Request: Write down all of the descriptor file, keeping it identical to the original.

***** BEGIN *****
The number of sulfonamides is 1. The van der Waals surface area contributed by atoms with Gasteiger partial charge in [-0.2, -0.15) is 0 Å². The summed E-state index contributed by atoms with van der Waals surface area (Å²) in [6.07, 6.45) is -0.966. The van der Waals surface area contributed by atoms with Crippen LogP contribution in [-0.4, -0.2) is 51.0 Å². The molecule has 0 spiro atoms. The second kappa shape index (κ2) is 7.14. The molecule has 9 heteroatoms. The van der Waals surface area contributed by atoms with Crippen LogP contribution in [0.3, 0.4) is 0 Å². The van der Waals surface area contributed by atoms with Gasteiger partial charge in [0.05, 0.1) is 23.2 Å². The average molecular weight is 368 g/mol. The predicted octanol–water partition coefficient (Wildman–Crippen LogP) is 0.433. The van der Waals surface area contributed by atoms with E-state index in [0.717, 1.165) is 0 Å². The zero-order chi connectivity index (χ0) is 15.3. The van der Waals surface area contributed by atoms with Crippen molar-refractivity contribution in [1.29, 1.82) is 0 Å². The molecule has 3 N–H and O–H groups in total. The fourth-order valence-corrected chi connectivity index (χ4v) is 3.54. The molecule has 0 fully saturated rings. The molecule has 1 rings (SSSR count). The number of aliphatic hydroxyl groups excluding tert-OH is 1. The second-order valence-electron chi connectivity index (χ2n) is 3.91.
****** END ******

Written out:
The number of sulfonamides is 1. The van der Waals surface area contributed by atoms with Gasteiger partial charge in [-0.2, -0.15) is 0 Å². The summed E-state index contributed by atoms with van der Waals surface area (Å²) in [6.07, 6.45) is -0.966. The van der Waals surface area contributed by atoms with Crippen LogP contribution in [-0.4, -0.2) is 51.0 Å². The molecule has 0 spiro atoms. The second kappa shape index (κ2) is 7.14. The molecule has 9 heteroatoms. The van der Waals surface area contributed by atoms with Crippen LogP contribution in [0.3, 0.4) is 0 Å². The van der Waals surface area contributed by atoms with Gasteiger partial charge in [0.05, 0.1) is 23.2 Å². The average molecular weight is 368 g/mol. The predicted octanol–water partition coefficient (Wildman–Crippen LogP) is 0.433. The van der Waals surface area contributed by atoms with E-state index in [0.717, 1.165) is 0 Å². The zero-order chi connectivity index (χ0) is 15.3. The van der Waals surface area contributed by atoms with Crippen molar-refractivity contribution in [1.29, 1.82) is 0 Å². The molecule has 3 N–H and O–H groups in total. The fourth-order valence-corrected chi connectivity index (χ4v) is 3.54. The molecule has 0 fully saturated rings. The molecule has 1 rings (SSSR count). The number of aliphatic hydroxyl groups excluding tert-OH is 1. The second-order valence-electron chi connectivity index (χ2n) is 3.91.